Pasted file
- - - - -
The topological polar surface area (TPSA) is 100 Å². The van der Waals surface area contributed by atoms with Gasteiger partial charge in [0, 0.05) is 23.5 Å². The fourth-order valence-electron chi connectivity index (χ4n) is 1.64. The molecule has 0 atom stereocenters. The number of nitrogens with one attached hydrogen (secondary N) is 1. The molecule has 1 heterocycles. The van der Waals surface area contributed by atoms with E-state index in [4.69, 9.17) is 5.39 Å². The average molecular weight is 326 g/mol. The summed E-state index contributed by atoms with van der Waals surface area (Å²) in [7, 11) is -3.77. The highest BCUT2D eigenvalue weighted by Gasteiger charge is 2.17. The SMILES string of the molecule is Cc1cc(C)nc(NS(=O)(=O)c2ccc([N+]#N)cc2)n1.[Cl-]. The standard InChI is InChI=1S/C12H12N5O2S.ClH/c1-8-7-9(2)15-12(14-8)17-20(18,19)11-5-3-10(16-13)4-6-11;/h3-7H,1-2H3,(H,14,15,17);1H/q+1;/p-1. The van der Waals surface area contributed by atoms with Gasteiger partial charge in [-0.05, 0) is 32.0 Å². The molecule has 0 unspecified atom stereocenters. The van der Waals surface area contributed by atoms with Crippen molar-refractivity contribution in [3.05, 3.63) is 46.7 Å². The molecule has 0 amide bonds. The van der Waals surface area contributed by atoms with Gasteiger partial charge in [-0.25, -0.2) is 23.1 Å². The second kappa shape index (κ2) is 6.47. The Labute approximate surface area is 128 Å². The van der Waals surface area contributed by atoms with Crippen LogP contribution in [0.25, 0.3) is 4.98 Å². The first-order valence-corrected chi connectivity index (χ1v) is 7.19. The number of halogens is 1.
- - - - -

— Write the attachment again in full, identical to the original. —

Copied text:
The topological polar surface area (TPSA) is 100 Å². The van der Waals surface area contributed by atoms with Gasteiger partial charge in [0, 0.05) is 23.5 Å². The fourth-order valence-electron chi connectivity index (χ4n) is 1.64. The molecule has 0 atom stereocenters. The number of nitrogens with one attached hydrogen (secondary N) is 1. The molecule has 1 heterocycles. The van der Waals surface area contributed by atoms with E-state index in [4.69, 9.17) is 5.39 Å². The average molecular weight is 326 g/mol. The summed E-state index contributed by atoms with van der Waals surface area (Å²) in [7, 11) is -3.77. The highest BCUT2D eigenvalue weighted by Gasteiger charge is 2.17. The SMILES string of the molecule is Cc1cc(C)nc(NS(=O)(=O)c2ccc([N+]#N)cc2)n1.[Cl-]. The standard InChI is InChI=1S/C12H12N5O2S.ClH/c1-8-7-9(2)15-12(14-8)17-20(18,19)11-5-3-10(16-13)4-6-11;/h3-7H,1-2H3,(H,14,15,17);1H/q+1;/p-1. The van der Waals surface area contributed by atoms with Gasteiger partial charge in [-0.05, 0) is 32.0 Å². The molecule has 0 unspecified atom stereocenters. The van der Waals surface area contributed by atoms with Crippen molar-refractivity contribution in [3.05, 3.63) is 46.7 Å². The molecule has 0 amide bonds. The van der Waals surface area contributed by atoms with Gasteiger partial charge in [-0.25, -0.2) is 23.1 Å². The second kappa shape index (κ2) is 6.47. The Labute approximate surface area is 128 Å². The van der Waals surface area contributed by atoms with Crippen LogP contribution in [0.25, 0.3) is 4.98 Å². The first-order valence-corrected chi connectivity index (χ1v) is 7.19. The number of halogens is 1.